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 | By Dr. Tom Dorsel

A personal experience of connecting with the cross

Today at Mass my eyes were immediately drawn to the large crucifix hanging behind the altar. A swath of sunlight from the skylight was sweeping across Jesus’ body on the cross. The light was like a banner of glory, as wide as the cross beam and as high as about half of the cross.

At the beginning of Mass, the light stretched from Jesus’ chest to the top of the cross. It illuminated his arms painfully stretched out on the cross beam, as well as his crown of thorns.

The light then gradually moved down the cross in the opposite direction of the rising sun. By the offertory, it had descended to a point on the cross where it accented Jesus’ tilted head. A small circle of light seemed to caress his radiant face.

By the consecration the light had dropped below Jesus’ face and outstretched arms and zeroed in on his sacred heart. Quite fitting for the unbloody sacrifice of the cross that was presently transpiring on the altar.

As the Mass continued so did the descent of the illumination on Jesus’ body. By communion, the banner of light was at Jesus’ knees, as we knelt in adoration and joy of having just received his body, the same one as on the cross, in the Eucharist.

By the end of Mass, his body was no longer illuminated at all, only the lowest part of the wood of the cross remained in the banner of light. The unbloody sacrifice of the cross had come to an end, and now it was as if the focus turned to his resurrection.

Why today?

The Gospel for Mass on this given day was about Jesus taking up his cross. Did God, perhaps, choose to grant a special blessing of the illumination of Jesus’ crucified body?

The celebrant’s homily in accord with the readings was, of course, about the cross. As he began his homily, I wanted to lean out in the middle aisle where I was sitting and alert him of the beautifully lit cross behind him. Had he known, he might have turned around, spread his arms in adoration of the illuminated Jesus and cried out, “Behold,” letting that be his homily for the day. After all, a picture is worth a thousand words.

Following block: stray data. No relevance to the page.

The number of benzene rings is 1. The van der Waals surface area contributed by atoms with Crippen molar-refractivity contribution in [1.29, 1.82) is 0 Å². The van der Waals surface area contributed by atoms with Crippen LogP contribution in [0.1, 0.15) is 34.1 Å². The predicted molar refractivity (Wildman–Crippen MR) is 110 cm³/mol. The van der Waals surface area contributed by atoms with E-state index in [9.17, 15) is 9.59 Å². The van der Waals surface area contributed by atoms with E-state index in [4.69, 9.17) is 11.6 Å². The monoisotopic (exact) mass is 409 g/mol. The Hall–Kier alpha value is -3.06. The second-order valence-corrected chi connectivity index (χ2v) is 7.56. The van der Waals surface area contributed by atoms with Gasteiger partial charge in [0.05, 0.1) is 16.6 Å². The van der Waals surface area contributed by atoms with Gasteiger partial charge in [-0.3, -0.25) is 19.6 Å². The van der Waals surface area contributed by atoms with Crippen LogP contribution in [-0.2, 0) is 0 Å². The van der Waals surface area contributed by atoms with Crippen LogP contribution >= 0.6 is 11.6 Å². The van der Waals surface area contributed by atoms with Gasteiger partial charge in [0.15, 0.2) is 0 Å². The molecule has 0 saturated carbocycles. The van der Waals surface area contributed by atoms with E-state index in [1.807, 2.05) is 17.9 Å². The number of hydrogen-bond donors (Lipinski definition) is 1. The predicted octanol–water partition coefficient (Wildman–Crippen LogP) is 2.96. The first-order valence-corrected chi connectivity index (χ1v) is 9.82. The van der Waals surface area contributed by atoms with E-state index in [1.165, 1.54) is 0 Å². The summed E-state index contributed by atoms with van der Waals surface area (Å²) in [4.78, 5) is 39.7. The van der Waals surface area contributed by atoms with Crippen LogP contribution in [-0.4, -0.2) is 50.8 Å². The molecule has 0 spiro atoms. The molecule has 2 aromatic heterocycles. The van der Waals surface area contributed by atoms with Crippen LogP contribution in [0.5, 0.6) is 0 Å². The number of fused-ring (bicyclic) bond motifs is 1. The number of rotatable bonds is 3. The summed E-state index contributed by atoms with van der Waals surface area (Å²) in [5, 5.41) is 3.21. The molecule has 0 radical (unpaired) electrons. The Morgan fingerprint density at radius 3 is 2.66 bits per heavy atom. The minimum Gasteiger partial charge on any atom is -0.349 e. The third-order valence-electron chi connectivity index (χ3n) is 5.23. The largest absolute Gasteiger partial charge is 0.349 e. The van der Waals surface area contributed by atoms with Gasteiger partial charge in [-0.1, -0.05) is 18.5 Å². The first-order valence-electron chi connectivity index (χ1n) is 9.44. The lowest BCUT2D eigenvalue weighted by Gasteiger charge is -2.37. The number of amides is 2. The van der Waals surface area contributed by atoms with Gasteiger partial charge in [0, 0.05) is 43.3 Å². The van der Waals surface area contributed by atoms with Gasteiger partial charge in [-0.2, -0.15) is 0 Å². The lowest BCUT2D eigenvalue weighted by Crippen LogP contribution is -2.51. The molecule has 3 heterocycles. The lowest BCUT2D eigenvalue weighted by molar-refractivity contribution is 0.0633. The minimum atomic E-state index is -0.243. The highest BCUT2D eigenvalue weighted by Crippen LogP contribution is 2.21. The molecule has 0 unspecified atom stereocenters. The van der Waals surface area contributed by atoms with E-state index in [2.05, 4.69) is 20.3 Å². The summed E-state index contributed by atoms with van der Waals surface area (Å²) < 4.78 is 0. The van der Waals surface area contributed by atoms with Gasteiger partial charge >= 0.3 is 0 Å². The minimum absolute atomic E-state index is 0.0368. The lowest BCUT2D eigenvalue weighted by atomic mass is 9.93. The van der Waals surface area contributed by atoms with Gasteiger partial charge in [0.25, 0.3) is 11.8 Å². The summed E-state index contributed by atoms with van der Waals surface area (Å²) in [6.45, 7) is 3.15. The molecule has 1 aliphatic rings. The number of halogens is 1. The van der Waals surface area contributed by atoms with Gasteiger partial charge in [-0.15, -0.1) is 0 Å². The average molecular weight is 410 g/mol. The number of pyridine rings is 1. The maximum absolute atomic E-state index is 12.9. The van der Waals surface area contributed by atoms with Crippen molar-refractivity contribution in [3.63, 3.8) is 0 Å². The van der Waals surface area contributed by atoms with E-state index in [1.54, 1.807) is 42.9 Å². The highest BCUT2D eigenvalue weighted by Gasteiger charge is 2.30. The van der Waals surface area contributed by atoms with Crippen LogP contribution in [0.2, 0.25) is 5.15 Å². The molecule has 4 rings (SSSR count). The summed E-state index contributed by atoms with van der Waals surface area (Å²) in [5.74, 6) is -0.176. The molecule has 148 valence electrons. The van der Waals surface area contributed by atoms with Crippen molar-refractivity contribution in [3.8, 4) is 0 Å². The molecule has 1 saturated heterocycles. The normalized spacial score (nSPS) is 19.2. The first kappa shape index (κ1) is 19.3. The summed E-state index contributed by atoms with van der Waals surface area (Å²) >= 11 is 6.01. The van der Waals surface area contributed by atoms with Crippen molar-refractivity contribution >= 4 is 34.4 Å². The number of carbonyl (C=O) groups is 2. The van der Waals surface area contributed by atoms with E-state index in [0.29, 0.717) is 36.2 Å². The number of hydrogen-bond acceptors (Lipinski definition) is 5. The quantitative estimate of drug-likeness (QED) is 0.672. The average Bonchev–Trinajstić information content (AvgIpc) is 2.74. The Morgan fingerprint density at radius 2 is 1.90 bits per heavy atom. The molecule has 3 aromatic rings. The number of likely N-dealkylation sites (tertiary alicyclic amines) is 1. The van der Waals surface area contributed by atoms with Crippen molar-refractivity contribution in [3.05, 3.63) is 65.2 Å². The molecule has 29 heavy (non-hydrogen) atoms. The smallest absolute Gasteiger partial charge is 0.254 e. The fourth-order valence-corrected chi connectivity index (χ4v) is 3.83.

Making the cross even more personal

Despite experiences like this, if we still feel that Jesus is a distant figure that can’t be related to at a gut level, perhaps we might think about someone we know, someone we love, someone contemporary like a spouse, child, parent, best friend or other long-revered figure in our lives.

Think about that person hanging on the cross right before your very eyes, and you can’t do a thing about it. Even worse, you might have done something that contributed to putting them on the cross, or not have helped them when you could have, or even denied knowing them for fear the connection could endanger you. I mean, this is a deeply loved person in your life, and there he or she is hanging on a cross, and you are down here with nothing you can do but look at them and mourn to the core of your being as you watch them die.

Then, imagine your loved one appearing to you later in the flesh, as plain as day. They forgive you and reassure you that they still love you as much as ever!

All your loved one asks is that you remember them in the breaking of the bread, while you wait to be reunited in heaven.

Thomas Dorsel, Ph.D., is professor emeritus of psychology and a graduate of the University of Notre Dame. He lives on Hilton Head Island with his wife Sue and is a parishioner at St. Francis by the Sea Church. Visit him at